The US Defense Advanced Research Projects Agency (DARPA) has completed the emergency test deployment for its vehicle-mounted radioactive threat detection system in Washington, D.C.
Starting in July 2016, the seven-month test deployment was conducted under DARPA’s SIGMA programme, which aims to prevent attacks related to radiological ‘dirty bombs’ and other nuclear threats.
As part of the project, a fleet of D.C. Fire and Emergency Medical Services ambulances was equipped with nuclear and radiological detectors developed by DARPA.
The detectors provide the first ever dynamic, real-time map of background radiation levels across the US city, as well as recognise any unusual spikes that could indicate a threat.
DARPA programme manager Vincent Tang said: “D.C. Fire and EMS was an invaluable partner and testbed for SIGMA’s vehicle-scale detectors.
“The data gathered during the D.C. deployment are helping to further fine-tune the SIGMA system for potential deployment in major cities across the country and for emergency use by active-duty military units and National Guard civil support teams.”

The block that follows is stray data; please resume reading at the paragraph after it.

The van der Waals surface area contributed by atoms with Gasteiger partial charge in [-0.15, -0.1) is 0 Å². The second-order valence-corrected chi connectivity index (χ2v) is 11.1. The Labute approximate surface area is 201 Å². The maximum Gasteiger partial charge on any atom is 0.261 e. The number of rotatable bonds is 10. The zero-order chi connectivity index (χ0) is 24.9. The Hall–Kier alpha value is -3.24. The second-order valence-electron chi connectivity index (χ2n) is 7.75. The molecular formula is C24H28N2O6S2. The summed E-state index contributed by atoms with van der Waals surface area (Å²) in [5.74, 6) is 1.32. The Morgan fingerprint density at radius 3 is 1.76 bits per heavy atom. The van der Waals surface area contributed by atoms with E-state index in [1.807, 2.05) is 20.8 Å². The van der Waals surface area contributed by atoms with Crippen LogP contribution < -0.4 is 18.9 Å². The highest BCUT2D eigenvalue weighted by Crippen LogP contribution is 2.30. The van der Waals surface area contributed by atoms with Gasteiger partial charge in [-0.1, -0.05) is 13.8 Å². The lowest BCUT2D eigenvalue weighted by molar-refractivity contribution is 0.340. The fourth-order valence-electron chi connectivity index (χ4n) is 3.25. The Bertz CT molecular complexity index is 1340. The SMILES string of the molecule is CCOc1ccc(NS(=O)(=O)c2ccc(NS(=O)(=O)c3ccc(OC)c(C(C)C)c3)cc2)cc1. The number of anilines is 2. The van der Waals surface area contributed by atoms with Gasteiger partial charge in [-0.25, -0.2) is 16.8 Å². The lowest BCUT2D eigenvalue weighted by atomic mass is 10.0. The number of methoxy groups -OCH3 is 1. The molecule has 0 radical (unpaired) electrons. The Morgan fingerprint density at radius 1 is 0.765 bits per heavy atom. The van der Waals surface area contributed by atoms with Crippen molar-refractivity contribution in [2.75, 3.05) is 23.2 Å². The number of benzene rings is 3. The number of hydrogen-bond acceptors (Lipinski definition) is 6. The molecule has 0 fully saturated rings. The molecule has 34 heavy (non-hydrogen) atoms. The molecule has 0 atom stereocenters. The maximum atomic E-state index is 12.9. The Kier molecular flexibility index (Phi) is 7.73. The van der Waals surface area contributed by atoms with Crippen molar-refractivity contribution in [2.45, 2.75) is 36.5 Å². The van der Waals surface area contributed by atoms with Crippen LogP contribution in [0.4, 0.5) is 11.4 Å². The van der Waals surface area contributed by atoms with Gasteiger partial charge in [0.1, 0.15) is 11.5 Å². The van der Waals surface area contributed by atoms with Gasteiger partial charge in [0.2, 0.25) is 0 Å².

Emergency vehicles equipped with radiation detectors offer an effective means of achieving a large-scale scan for radiological risks.
The test deployment saw the installation of up to 73 large detectors on emergency vehicles, which logged more than 100,000 hours of detector operation covering more than 150,000 miles,
The vehicles are said to have identified thousands of radiation sources in real-time.
SIGMA detectors can be used to easily distinguish between benign and threatening sources, as well as offer detailed background radiation maps.
The deployment also facilitated the testing and refining of the system's wireless data fusion capabilities, which constantly fed data about vehicle location and radiation to a central command post.
Image: Fleet of D.C. Fire and Emergency Medical Services ambulances equipped with DARPA’s nuclear and radiological detectors.